9 Ways to Avoid Employee Burnout
Are some of your employees suffering from burnout? Maybe even your best employees? Burnout is a talent issue because it is more often experienced by your top employees - those who are trying to contribute most to your organization. It can even affect your leaders. Top performers and leaders tend to be more susceptible to burnout based on their personalities, work habits, and strong desire to achieve.
Burnout occurs when employees experience physical, mental, or emotional exhaustion as a result of work. Employees who are burned out typically experience exhaustion and fatigue, emotional volatility, detachment and withdrawal, change in attitude, decreased interest and passion in their work, and difficulty performing their job effectively.
Though burned out employees may be physically present at work, they can be checked out mentally. They may struggle to “keep their head in the game,” and your employees who were once superstars start shining a bit less brightly than they have in the past.
What leads employees to burnout? Here are some common causes:
- Working long hours and unwieldy workloads
- Lack of work/life balance; inability to meet personal needs
- Constantly feeling the need to prove oneself or push oneself beyond his or her limits
- Unclear or unrealistic job expectations
- Unresolved or ongoing conflict with a boss and/or coworkers
- Too much monotonous or boring work; too much change/chaos on the job
- Lack of control over schedule, assignments, workload, or resources to complete work
- Inability to influence decisions that affect their job
- Feeling isolated; lacking social support or interaction in the workplace
- Poor job fit for interests, skills, and abilities
Keeping top employees from burning out or handling a burnout situation effectively is important to helping them sustain engagement, high performance, and their level of contribution over the long term – as well as retaining them – since burnout can eventually lead to turnover. Here are some ways to avoid employee burnout.
- Meet with the employee at the onset. Have a conversation with the employee at the onset of a noticeable behavior or attitude change that is symptomatic of burnout. Try to resolve issues before they lead to burnout.
- Allow them to decompress. Burned out employees usually need a break. Encourage the employee to take some time off, a vacation, or a personal leave of absence/break. It may also be necessary to offer a temporary alternative or reduced work schedule. Likewise, always encourage employees use your time off benefits when they need to.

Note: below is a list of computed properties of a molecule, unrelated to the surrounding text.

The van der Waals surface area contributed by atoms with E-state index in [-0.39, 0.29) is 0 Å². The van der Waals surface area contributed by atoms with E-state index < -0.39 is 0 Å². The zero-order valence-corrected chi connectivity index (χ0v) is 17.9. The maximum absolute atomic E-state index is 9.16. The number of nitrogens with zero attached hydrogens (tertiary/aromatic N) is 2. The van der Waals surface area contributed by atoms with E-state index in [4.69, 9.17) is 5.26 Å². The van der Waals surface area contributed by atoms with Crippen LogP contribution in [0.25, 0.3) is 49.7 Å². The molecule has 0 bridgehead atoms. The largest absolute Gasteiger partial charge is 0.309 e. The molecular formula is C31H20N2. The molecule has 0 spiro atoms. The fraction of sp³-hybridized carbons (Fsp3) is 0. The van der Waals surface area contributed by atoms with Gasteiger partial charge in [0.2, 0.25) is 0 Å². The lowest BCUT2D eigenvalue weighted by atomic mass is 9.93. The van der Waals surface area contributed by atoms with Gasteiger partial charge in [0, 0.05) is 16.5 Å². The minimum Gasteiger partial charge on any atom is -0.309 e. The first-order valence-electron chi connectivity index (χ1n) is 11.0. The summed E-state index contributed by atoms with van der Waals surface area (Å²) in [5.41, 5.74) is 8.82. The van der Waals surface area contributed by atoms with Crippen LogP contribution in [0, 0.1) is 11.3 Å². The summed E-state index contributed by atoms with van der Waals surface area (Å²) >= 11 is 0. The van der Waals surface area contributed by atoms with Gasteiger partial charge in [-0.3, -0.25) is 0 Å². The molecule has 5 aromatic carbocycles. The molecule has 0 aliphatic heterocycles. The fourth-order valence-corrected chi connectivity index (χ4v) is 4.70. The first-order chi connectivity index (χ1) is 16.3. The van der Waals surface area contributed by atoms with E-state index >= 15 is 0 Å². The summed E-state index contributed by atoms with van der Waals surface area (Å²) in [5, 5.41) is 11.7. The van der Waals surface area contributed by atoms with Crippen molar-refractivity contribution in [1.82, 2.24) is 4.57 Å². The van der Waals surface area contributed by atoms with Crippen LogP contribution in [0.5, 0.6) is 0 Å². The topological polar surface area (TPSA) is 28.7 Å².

- Make a change in their job. Have they lost interest in what they are doing? Do they want or need a change in responsibilities? Do they have enough discretion and autonomy? Make a change to an employee's job or allow them to pursue another career opportunity in your organization.
- Boost their social support. Make sure employees have opportunities to interact and collaborate frequently with others, especially if they want to. Social support and strong coworker relationships help employees deal with work stressors more effectively.
- Avoid overwork. Regularly evaluate employees' workloads and adjust, delegate, staff, and make other accommodations to make sure that they are not overloaded for an extended period of time. Be particularly mindful of workload when you begin to notice signs of burnout.
- Help them meet their work/life needs. Help accommodate whatever gaps there are in the employee's work/life, such as personal needs, family responsibilities, flexible schedules, or illnesses/medical conditions.
- Manage the manager. Managers can be a source of burnout, particularly if their style isn't a fit for the employee they are managing or if they micromanage. Consider coaching and training the manager on adapting their style or move the employee to a different manager.
- Resolve workplace conflicts. Workplace conflict and tension is a silent stressor, and if it goes unresolved for too long, it can result in a burned out employee. Make it a priority to manage, mediate, and resolve conflicts quickly.
- Support employees in their next move. If it's clear that burnout can't be resolved and the employee needs to make a career change, support employees in their next move. It's generally better to have employees move on when you've exhausted your efforts.
Burnout can happen to the best of your employees, but these strategies can help you keep your top performers and hardest working employees from tuckering out on the job.
Employee Assistance Programs
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